Stop using RC4

A follow up of my previous post: in response to my letter, NIST is going to increase the CVSS score of CVE-2013-2566 (RC4) to match CVE-2011-3389 (BEAST). Yay!

In other news, WebKitGTK+ 2.8 has full support for RFC 7465. That’s a fancy way of saying that we will no longer negotiate RC4 connections and you will now be unable to access the small minority of HTTPS sites that offer nothing but RC4. Hopefully other browsers will follow along sooner rather than later. In particular, Firefox nightly has stopped negotiating RC4 except for a few whitelisted sites: I would very much like to see that whitelist removed. Internet Explorer has stopped negotiating RC4 except when it performs voluntary protocol version fallback. It would be great to see a firmer stance from Mozilla and Microsoft, and some action from Google and Apple.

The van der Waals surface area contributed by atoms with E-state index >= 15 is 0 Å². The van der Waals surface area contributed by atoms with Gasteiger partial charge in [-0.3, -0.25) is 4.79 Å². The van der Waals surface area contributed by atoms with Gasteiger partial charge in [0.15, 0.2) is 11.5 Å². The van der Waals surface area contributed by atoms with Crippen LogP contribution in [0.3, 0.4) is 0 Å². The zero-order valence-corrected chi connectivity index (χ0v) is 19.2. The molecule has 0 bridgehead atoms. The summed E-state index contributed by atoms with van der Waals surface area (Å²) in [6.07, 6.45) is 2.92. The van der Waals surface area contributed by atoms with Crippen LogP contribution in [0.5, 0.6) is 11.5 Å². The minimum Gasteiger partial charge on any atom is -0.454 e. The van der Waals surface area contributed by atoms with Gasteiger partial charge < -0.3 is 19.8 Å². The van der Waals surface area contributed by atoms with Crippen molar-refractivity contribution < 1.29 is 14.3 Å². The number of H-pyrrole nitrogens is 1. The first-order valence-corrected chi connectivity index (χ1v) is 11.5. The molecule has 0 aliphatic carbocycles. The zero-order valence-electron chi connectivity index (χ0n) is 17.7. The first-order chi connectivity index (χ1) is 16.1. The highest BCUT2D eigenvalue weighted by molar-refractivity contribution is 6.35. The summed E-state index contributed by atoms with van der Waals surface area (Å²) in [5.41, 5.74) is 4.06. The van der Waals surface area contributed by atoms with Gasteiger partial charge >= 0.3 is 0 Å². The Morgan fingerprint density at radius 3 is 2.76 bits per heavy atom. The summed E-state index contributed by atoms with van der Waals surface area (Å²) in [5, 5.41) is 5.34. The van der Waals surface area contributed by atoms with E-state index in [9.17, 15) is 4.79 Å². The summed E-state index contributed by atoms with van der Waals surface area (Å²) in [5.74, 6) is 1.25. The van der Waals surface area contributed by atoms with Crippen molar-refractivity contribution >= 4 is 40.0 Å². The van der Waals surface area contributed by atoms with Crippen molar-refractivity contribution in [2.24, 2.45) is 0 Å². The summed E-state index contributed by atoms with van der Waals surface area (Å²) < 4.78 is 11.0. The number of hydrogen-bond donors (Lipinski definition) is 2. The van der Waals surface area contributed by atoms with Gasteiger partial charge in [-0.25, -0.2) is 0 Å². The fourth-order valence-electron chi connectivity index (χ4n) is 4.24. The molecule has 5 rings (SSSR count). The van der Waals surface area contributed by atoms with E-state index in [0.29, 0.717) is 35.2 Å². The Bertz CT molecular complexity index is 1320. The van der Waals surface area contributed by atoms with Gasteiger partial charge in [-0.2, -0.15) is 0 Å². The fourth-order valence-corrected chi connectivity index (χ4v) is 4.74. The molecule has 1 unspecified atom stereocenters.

Security and Privacy Roadmap for Epiphany and WebKitGTK+

I’ve laid out some informal thoughts on where we should be heading with regards to new security and privacy features in Epiphany. It’s in the form of a list of features we really ought to have. (That is, it’s a wishlist.) Most of these features would be implemented in WebKitGTK+, so other applications using WebKitGTK+ would benefit as well.

There’s certainly no shortage of work to be done, so except for a couple items on the list, this is not a list of things you should expect to be implemented soon. Comments welcome on the wiki or on this blog. Volunteers especially welcome! Most of these tasks on the list would make for great GSoC projects (but I’m not accepting more applicants this year: prospective students should find another mentor who’s interested in one of the tasks).

The list will also be used to help assign one or more bounties using some of the money we raised in our 2013 security and privacy campaign.